Panic Attack: How To Help

Just thought I would put this here …

Anxiety

Panic attacks are horrible and can come and go at any given time.

When a person is having a panic attack they may not be able to think clearly. Their thoughts are racing, as is their heart. It is important that you realize the person may not be able to express exactly what is happening.

What is a panic attack?

According to Google

“a sudden feeling of acute and disabling anxiety.”

What are the symptoms of a panic attack?

According to adaa.org

  • Palpitations, pounding heart, or accelerated heart rate
  • Sweating
  • Trembling or shaking
  • Sensations of shortness of breath or smothering
  • Feelings of choking
  • Chest pain or discomfort
  • Nausea or abdominal distress
  • Feeling dizzy, unsteady, light-headed, or faint
  • Chills or heat sensations
  • Paresthesia (numbness or tingling sensations)
  • Derealization (feelings of unreality) or depersonalization (being detached from oneself)
  • Fear of losing control or “going crazy”
  • Fear of dying

How to help

The following is a simple list of do’s, and do not’s. Know that every person and every situation are completely different. These are just a few suggestions that may help you, to better help them.

Do’s:

  • Remain calm. If you get worked up you will only make things worse.
  • Reassure them. You need to reassure the person that you are there for them and are willing to help. Keep in mind they may not be able to tell you what they need.
  • Remove. Ask to remove what is causing the panic or remove the person from the situation. See if they would like to sit or lay down.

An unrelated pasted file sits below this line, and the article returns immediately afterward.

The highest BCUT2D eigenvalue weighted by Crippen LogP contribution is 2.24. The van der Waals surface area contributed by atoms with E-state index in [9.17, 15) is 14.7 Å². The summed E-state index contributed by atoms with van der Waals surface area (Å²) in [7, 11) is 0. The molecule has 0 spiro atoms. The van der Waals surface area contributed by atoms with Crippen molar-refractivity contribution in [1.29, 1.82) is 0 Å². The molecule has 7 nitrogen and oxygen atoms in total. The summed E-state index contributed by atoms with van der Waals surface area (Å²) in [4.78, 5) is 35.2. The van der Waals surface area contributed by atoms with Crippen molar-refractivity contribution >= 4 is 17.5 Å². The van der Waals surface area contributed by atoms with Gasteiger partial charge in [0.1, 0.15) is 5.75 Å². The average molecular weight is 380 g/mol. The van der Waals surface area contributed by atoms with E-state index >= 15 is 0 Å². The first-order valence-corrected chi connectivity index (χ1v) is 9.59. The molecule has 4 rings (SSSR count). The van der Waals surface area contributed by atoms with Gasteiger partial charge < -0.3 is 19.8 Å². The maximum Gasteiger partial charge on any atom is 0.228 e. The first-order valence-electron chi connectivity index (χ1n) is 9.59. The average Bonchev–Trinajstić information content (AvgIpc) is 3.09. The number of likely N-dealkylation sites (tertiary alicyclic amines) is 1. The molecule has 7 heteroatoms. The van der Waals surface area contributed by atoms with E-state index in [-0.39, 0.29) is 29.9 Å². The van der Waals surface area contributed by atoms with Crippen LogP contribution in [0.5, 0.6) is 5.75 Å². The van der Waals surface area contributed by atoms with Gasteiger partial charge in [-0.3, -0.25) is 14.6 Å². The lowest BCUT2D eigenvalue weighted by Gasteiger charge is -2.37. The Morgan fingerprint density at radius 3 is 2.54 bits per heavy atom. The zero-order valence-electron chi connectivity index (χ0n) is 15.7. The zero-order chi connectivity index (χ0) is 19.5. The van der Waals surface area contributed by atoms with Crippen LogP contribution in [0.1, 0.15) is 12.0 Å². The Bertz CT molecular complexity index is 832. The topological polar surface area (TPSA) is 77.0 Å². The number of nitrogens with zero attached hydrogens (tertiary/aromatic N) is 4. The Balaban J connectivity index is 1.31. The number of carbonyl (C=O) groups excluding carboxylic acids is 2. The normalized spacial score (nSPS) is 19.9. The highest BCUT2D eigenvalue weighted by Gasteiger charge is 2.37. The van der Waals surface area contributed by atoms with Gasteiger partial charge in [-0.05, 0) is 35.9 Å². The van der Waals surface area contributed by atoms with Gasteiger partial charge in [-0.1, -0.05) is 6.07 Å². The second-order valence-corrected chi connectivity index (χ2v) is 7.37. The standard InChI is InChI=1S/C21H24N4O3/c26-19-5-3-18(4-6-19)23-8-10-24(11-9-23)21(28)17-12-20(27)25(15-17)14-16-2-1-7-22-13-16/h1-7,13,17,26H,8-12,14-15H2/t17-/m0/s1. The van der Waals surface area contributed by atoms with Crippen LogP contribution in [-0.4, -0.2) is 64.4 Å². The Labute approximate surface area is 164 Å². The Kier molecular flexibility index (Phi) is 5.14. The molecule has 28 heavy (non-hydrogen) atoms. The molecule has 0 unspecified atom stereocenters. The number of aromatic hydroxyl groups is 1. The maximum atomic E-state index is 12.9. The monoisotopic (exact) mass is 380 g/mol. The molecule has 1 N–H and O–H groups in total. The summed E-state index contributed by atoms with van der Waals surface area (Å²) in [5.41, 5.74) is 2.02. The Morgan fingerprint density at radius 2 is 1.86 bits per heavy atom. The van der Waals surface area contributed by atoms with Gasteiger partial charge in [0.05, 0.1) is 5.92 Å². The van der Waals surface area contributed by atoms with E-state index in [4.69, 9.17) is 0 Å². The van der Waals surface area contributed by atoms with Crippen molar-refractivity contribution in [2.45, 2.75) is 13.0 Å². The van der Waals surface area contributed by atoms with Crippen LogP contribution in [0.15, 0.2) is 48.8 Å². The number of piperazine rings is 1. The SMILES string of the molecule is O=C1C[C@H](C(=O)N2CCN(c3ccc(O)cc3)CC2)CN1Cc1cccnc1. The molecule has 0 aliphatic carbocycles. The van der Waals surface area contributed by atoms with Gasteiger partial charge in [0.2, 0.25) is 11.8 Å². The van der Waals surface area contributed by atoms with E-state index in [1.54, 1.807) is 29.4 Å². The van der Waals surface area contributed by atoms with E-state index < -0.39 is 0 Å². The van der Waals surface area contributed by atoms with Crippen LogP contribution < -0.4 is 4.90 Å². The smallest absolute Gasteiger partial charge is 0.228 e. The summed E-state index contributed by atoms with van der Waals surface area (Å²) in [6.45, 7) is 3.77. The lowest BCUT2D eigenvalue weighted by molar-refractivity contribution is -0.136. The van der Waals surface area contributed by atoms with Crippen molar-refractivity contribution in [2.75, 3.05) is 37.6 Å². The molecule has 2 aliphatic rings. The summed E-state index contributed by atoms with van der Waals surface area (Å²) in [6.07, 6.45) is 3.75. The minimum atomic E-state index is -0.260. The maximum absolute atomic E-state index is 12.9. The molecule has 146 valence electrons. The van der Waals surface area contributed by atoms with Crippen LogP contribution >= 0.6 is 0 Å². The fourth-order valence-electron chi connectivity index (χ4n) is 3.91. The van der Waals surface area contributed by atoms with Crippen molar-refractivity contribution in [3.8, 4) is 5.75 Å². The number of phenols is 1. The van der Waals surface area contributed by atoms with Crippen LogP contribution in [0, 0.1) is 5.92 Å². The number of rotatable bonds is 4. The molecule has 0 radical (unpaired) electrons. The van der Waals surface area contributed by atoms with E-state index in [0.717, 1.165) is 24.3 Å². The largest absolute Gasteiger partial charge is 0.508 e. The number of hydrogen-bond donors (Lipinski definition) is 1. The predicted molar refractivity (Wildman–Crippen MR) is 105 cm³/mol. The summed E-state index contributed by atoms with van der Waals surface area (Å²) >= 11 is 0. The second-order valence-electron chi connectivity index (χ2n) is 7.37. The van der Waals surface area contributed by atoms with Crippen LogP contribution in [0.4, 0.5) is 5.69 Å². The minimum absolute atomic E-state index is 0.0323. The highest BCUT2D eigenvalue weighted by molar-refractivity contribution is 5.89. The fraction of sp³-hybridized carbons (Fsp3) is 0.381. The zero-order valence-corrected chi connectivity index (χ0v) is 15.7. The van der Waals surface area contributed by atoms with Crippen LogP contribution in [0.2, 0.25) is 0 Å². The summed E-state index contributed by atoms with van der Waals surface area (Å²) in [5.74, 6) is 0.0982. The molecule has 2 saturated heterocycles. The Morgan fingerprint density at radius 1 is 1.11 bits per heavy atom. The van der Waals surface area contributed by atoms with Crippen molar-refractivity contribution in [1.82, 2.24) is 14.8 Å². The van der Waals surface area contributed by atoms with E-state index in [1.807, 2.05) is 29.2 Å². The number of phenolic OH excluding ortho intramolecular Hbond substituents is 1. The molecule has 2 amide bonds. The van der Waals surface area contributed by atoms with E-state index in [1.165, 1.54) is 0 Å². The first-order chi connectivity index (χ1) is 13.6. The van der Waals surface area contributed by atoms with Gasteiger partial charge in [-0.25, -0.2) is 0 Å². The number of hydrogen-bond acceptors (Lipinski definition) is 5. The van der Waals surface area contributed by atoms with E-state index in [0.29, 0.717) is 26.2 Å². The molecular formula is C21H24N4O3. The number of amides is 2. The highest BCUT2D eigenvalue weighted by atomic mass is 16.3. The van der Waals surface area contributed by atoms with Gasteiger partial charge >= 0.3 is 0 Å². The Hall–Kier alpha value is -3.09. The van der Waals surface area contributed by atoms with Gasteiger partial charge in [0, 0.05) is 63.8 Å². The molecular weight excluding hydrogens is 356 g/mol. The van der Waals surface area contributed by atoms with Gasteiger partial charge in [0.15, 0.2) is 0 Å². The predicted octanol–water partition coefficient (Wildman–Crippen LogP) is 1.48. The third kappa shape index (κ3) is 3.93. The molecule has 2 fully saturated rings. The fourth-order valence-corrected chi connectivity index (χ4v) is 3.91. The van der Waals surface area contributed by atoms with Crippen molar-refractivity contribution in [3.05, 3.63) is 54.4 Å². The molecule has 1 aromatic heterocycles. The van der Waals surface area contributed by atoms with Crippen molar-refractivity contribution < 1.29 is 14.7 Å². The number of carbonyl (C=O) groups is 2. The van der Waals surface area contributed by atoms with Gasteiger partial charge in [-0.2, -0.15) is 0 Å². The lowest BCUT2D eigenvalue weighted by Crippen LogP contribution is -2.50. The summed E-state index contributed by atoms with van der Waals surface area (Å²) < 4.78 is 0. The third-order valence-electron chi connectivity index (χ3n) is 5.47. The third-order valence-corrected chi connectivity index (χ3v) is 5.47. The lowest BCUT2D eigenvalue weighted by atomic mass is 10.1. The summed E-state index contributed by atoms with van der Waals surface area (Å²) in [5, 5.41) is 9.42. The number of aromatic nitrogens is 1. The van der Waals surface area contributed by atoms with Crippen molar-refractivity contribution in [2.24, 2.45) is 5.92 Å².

• Ask. You may or may not get an answer but you can ask if the person needs anything. The person may want to be held or left alone, ask them before assuming.
  • Understand. You need to understand that at this very moment the person is terrified. They feel and may believe that they are about to die.
  • Talk. Sometimes talking can help the person to shift focus.
  • Grounding. Help the person become grounded again. There are different ways to do this. You could try 5 things you can see, 4 things you can touch, 3 things you can hear, 2 things you can smell and 1 thing you can taste. Another grounding idea is to have the person describe an object. Example: This is a bottle of water, it is clear, it has a blue label, it contains water, it is firm, etc.

 

Do Not’s:

  • Do not panic. You will make things worse.
  • Do not get upset. You will make them more upset.
  • Do not get angry. You will cause them to feel even lower.
  • Do not be pushy. Take your time helping, everything is already moving way too fast for them.
  • Do not call emergency services unless they ask you to.
  • Do not draw attention to the situation, especially if in public.
  • Do not touch them without asking. You may frighten them or they may lash out.
  • Do not tell them nothing is wrong.

As I mentioned this is just a simple list of some common things. Everyone is different. Every situations is different. Treat the person with love and respect. Go easy and be there to help them find their way back down to being calm again.

~ Me

 

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